- Shakespeare 400: http://www.shakespeare400.org/
By Leah Ikenberry
Hamlet is one of Shakespeare’s most famous tragedies in the classical sense. The character of Hamlet is a very complex character and undergoes a huge amount of psychological development over the course of the play in a very short time. One question that is commonly asked is about Hamlet’s age and while he may have a set physical age the age he represents developmentally throughout the play changes. A brief overview of this theory shows Hamlet’s age anywhere from seven to thirty-five.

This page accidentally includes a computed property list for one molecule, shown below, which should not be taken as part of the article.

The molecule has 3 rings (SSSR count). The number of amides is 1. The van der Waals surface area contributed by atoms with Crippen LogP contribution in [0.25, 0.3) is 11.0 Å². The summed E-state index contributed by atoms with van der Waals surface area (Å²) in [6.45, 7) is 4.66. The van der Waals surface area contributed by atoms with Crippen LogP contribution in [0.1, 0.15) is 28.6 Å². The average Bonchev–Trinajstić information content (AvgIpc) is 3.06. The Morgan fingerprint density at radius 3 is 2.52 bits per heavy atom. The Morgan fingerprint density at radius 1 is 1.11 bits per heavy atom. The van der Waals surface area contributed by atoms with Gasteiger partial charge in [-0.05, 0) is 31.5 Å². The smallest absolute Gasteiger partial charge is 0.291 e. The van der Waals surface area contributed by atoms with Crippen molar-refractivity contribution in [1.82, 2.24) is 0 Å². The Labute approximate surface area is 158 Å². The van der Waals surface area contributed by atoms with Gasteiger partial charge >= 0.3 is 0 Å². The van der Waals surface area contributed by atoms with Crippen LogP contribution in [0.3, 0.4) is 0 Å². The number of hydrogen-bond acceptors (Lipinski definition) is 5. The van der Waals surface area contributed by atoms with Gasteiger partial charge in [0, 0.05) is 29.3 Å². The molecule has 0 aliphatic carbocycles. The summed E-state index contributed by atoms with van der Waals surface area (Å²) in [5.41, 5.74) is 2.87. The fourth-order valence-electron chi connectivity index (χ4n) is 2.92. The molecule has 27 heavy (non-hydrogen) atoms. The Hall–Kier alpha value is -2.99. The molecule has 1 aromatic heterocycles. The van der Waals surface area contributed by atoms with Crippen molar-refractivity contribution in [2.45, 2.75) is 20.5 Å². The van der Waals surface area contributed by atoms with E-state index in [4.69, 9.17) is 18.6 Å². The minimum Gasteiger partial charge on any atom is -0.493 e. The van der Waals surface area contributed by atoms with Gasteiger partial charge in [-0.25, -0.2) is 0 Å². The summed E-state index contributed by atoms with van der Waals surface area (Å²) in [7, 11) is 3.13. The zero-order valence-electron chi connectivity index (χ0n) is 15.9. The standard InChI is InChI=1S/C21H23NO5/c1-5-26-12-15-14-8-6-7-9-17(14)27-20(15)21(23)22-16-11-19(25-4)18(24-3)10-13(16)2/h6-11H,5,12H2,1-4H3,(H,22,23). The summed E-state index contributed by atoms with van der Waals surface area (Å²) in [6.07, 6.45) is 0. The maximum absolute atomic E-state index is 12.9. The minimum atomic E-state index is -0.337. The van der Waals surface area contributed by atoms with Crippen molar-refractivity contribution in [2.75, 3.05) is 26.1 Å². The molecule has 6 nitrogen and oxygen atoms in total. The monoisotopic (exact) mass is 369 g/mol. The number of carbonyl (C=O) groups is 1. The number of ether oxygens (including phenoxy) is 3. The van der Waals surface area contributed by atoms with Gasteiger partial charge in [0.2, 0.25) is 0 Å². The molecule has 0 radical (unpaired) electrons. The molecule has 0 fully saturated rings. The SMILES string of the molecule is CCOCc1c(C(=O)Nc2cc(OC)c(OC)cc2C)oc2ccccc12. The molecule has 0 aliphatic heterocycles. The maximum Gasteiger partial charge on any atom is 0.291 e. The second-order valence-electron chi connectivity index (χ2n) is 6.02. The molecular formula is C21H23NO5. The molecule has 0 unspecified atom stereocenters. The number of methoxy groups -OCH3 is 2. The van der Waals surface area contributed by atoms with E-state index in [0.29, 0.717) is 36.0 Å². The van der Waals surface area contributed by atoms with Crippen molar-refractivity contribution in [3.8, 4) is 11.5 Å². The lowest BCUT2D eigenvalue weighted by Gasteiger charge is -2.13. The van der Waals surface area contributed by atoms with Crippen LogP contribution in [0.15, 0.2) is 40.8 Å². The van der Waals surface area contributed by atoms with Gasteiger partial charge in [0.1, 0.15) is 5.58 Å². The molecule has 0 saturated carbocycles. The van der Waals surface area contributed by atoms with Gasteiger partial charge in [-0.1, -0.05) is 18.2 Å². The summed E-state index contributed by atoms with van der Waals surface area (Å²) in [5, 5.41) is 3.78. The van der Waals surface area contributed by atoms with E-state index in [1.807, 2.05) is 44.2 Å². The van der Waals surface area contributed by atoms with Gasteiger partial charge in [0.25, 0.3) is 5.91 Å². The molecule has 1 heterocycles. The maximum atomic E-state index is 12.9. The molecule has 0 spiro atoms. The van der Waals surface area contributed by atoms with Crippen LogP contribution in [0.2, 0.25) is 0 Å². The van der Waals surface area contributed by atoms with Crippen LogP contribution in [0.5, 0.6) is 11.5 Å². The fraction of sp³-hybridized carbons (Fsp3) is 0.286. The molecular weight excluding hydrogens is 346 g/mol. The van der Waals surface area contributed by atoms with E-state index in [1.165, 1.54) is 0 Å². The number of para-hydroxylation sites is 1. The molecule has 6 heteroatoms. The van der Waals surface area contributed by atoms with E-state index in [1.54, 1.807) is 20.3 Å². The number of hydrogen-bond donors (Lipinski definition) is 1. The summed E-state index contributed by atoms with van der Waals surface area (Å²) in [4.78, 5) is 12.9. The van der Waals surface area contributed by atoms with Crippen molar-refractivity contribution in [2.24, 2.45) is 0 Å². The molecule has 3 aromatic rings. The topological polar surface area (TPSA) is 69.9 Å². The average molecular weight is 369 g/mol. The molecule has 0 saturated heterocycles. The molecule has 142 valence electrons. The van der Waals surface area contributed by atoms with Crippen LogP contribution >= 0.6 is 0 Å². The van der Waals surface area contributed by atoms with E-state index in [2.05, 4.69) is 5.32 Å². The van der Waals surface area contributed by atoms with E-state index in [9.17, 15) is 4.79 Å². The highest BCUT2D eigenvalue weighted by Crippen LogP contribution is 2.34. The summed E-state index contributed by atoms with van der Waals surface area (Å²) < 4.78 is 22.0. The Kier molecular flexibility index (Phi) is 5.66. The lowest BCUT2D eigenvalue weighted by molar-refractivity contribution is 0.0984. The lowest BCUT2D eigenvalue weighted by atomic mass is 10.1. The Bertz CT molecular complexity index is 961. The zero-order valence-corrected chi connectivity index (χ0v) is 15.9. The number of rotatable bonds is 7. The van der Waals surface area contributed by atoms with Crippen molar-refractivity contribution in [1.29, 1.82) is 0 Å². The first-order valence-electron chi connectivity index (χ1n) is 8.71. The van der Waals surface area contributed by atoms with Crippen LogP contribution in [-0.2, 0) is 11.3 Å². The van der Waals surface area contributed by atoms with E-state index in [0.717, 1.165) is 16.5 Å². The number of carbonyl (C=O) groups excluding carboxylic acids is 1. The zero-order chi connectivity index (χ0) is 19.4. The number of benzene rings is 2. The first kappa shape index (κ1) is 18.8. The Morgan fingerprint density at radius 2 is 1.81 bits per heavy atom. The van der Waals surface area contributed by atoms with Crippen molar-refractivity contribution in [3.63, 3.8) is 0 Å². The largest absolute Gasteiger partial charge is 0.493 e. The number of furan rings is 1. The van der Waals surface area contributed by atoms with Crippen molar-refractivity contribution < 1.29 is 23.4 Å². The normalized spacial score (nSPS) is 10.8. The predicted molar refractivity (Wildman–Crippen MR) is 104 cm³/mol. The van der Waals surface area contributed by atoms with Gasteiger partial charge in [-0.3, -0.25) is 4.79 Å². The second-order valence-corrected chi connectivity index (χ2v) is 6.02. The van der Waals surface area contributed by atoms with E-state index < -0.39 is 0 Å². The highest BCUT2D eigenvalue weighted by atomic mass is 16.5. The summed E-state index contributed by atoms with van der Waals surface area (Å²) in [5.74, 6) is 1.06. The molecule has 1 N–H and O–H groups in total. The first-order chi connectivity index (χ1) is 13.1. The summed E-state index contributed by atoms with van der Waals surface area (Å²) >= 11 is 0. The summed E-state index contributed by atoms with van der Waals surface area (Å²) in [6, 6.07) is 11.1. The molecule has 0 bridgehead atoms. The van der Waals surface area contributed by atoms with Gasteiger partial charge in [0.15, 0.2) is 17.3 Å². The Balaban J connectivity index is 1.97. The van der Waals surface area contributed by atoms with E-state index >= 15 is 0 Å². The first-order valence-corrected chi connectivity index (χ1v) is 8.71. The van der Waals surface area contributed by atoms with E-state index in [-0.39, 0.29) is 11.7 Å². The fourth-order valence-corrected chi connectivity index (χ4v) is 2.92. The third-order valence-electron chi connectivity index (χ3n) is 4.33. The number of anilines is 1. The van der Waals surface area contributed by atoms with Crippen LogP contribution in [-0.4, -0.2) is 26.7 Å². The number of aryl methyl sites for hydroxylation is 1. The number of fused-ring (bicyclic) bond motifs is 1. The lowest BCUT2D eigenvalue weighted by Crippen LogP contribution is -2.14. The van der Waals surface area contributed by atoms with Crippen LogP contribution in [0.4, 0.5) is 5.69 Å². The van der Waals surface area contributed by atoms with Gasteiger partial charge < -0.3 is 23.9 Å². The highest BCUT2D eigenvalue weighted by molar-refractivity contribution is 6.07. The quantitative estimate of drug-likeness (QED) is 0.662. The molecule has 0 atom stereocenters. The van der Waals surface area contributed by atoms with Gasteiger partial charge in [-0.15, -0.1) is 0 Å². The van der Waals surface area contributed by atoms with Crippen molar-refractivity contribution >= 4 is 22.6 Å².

At the play’s beginning, Hamlet is dealing with his father’s funeral. He shows a wide variety of emotions. He is questioning everything through his emotions which represents the developmental age of fourteen. Emotions are overwhelming and experienced to the fullest and emotional limits are tested. “In this latter [Hamlet] case the initial effect is strengthened by contrast: against the foil of extreme hypocrisy of Claudius and of the flatters who pander to him, the profound sincerity of Hamlet is overwhelming… a man dedicated to truth and allergic to falsity in any form, a soul that reverberates with love of good and abhorrence of evil” (Lings 27). When Hamlet encounters his father’s ghost in Act I Scene V where he learns the truth of his father’s death. “The serpent that did sting thy father’s life/ Now wears his crown” (38-39). This information endows him with responsibilities and the development of the ego and sense of self confidence usually associated with the age of twenty-one.